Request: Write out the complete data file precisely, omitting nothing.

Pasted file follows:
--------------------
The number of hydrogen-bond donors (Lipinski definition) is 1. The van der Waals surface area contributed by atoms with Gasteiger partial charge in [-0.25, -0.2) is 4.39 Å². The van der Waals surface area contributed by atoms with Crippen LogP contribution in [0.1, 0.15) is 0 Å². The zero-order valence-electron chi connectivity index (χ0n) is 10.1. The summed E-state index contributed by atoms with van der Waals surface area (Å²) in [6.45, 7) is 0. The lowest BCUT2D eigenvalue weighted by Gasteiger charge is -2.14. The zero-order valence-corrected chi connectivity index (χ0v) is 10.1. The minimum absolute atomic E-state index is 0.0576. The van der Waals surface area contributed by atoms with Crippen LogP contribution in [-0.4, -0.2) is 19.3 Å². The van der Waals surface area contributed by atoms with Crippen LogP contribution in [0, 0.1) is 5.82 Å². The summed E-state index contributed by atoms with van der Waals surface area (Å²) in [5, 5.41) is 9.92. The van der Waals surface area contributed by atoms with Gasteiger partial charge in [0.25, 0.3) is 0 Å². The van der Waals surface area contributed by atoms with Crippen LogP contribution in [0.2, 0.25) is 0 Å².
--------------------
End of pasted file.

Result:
The number of hydrogen-bond donors (Lipinski definition) is 1. The van der Waals surface area contributed by atoms with Gasteiger partial charge in [-0.25, -0.2) is 4.39 Å². The van der Waals surface area contributed by atoms with Crippen LogP contribution in [0.1, 0.15) is 0 Å². The zero-order valence-electron chi connectivity index (χ0n) is 10.1. The summed E-state index contributed by atoms with van der Waals surface area (Å²) in [6.45, 7) is 0. The lowest BCUT2D eigenvalue weighted by Gasteiger charge is -2.14. The zero-order valence-corrected chi connectivity index (χ0v) is 10.1. The minimum absolute atomic E-state index is 0.0576. The van der Waals surface area contributed by atoms with Crippen LogP contribution in [-0.4, -0.2) is 19.3 Å². The van der Waals surface area contributed by atoms with Crippen LogP contribution in [0, 0.1) is 5.82 Å². The summed E-state index contributed by atoms with van der Waals surface area (Å²) in [5, 5.41) is 9.92. The van der Waals surface area contributed by atoms with Gasteiger partial charge in [0.25, 0.3) is 0 Å². The van der Waals surface area contributed by atoms with Crippen LogP contribution in [0.2, 0.25) is 0 Å².